This will be remembered as the month when Turkey’s elected regime crossed the moral red line into acts of genuine totalitarianism. It is a moment to back away from our close alliance with that regime.
Canada and its allies are relying on Turkey. Our military campaign in northern Iraq and Syria, to which Ottawa is contributing more than 800 trainers and special forces, would not function without the active co-operation, including access to military bases and border openings, provided by Turkey, a long-time fellow NATO member. And Turkey, which has received and is housing close to three million Syrian refugees, is seen as being vital in preventing the refugee flood into Europe from becoming less manageable – so vital that the European Union this week struck a deal in which the Turks, in exchange for reducing the refugee flow, will be given visa-free travel in Europe, billions in financing and a more direct pathway toward eventual EU membership.
Turkey, however, has become a problem. A really big problem. A week ago Friday, Turkish soldiers and police surrounded the offices of Zaman, the country’s largest and by some measures best newspaper, fired tear gas, broke down the doors and seized control of the paper and its media empire with authorization from courts appointed by president Recep Tayyip Erdogan and his party. By Sunday morning, the paper, known for its independent-minded columnists, was publishing the most anodyne form of government propaganda.
This is bad enough in itself, but it is part of an unprecedented campaign to shut down or seize control of all forms of political, bureaucratic and media opposition – officially in the name of shutting down the Islamist and Kurdish movements. Mr. Erdogan claims they are security threats, but in practice, these crackdowns give him absolute executive power by eliminating all institutions of democratic and popular dissent.
That campaign went into high gear hours late last year after Mr. Erdogan’s AKP (Justice and Development Party) won a majority in the Nov. 1 national election. The editors of the important moderate news magazine Nokta were imprisoned for “fomenting armed rebellion” – that is, for criticizing Mr. Erdogan’s authoritarian approach. The most outspoken columnists in the newspaper Milliyet were fired or silenced. TV stations have been shut down.
More than 1,800 people have been arrested in the past year on charges of “insulting the president” – a law whose very existence is contradictory to democracy. Those imprisoned under it include the editor of the newspaper Birgun, who was found guilty of insulting Mr. Erdogan in an acrostic puzzle. And hundreds of government officials have been arrested or sacked on accusations that they are associated with the Islamist Gulen movement, which had brought Mr. Erdogan to power a decade and a half ago, but which he now opposes as a threat to his power.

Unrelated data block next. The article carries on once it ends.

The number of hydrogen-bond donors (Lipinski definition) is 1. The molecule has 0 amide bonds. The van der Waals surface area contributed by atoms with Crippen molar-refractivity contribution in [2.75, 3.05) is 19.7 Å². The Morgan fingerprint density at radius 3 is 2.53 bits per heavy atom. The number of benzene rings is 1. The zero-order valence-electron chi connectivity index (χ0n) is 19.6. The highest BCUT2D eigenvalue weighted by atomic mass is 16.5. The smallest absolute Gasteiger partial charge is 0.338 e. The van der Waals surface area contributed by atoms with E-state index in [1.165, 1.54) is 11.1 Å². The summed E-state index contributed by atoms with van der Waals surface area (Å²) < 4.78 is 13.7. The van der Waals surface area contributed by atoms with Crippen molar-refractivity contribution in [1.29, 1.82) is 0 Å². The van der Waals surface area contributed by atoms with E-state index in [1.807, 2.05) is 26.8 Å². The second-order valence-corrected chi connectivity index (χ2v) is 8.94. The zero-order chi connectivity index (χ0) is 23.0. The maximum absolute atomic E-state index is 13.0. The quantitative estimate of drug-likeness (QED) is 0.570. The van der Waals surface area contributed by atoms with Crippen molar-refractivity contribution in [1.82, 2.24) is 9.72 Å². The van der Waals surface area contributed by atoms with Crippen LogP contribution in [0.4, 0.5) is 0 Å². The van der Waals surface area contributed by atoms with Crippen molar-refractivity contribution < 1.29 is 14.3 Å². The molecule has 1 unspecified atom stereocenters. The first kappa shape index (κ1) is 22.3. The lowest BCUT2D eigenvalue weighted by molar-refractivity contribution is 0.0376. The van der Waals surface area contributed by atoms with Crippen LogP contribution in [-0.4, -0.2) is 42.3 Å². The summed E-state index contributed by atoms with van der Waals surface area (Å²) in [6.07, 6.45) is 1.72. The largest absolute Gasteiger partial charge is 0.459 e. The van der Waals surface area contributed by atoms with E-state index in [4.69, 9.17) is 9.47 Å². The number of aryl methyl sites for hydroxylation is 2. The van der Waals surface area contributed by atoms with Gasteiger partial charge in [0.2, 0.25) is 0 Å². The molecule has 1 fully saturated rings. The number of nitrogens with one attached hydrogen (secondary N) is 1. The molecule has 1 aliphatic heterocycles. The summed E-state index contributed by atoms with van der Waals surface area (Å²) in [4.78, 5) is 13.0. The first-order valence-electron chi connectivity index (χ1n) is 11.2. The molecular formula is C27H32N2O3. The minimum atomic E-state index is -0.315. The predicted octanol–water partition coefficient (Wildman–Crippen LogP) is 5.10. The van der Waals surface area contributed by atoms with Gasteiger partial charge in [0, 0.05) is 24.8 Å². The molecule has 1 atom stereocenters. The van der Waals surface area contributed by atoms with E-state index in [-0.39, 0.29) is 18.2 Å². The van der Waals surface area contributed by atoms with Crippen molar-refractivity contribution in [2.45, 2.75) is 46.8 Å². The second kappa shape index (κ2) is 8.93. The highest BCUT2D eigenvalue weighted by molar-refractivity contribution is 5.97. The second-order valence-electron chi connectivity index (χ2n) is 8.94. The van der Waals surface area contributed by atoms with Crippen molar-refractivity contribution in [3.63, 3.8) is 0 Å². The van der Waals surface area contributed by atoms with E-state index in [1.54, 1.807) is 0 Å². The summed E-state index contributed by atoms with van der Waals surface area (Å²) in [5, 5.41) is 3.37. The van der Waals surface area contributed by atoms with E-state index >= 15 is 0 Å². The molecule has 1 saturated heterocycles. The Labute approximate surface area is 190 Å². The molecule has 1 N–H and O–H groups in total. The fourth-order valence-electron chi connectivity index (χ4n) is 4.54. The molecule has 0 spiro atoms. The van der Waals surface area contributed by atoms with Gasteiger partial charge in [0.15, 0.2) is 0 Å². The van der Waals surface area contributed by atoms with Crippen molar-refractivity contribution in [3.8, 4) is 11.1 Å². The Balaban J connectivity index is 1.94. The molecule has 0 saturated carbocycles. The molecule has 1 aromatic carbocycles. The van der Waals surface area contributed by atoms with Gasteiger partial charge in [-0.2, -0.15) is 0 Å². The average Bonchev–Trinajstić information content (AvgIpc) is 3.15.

Mr. Erdogan won November’s election on a fear campaign aimed at Turkey’s Kurds, who make up about a fifth of the country’s population. The Kurdish-Turkish violence that drove those fears is entirely the creation of Mr. Erdogan, who abandoned his long and successful unity-building efforts in 2013 after Kurdish-led moderate political parties became popular with non-Kurdish Turks seeking a modern and European-minded alternative. They therefore became threats to his goal of gaining an absolute majority he could use to rewrite the Turkish constitution and make himself president for life.
Mr. Erdogan is now bombing his own citizens aggressively: The Kurdish-majority city of Diyarbakir has become a deadly place of bomb craters, house-to-house searches and seizures and late-night disappearances. Little of it has anything to do with actual threats to the Turkish state. As the British writer Christopher de Bellaigue recently observed of the Nov. 1 election: “Erdogan pulled off the classic politician’s trick of successfully selling the panacea for an ailment largely of his own making.”
Kurds in Syria and Iraq are our most important allies in Syria’s civil war, and are key to finding a peaceful settlement to that conflict. By turning them into enemies strictly because they threatened his own grandiose political ambitions, Mr. Erdogan has destroyed the unified and open Turkey he earlier helped to create. And he has done so using the tools not just of authoritarianism but now, by silencing the media, of totalitarianism. It is time to stop treating Turkey as an ally, but as a country that has stepped beyond the pale.
Published on The Globe and Mail, 12 March 2016, Saturday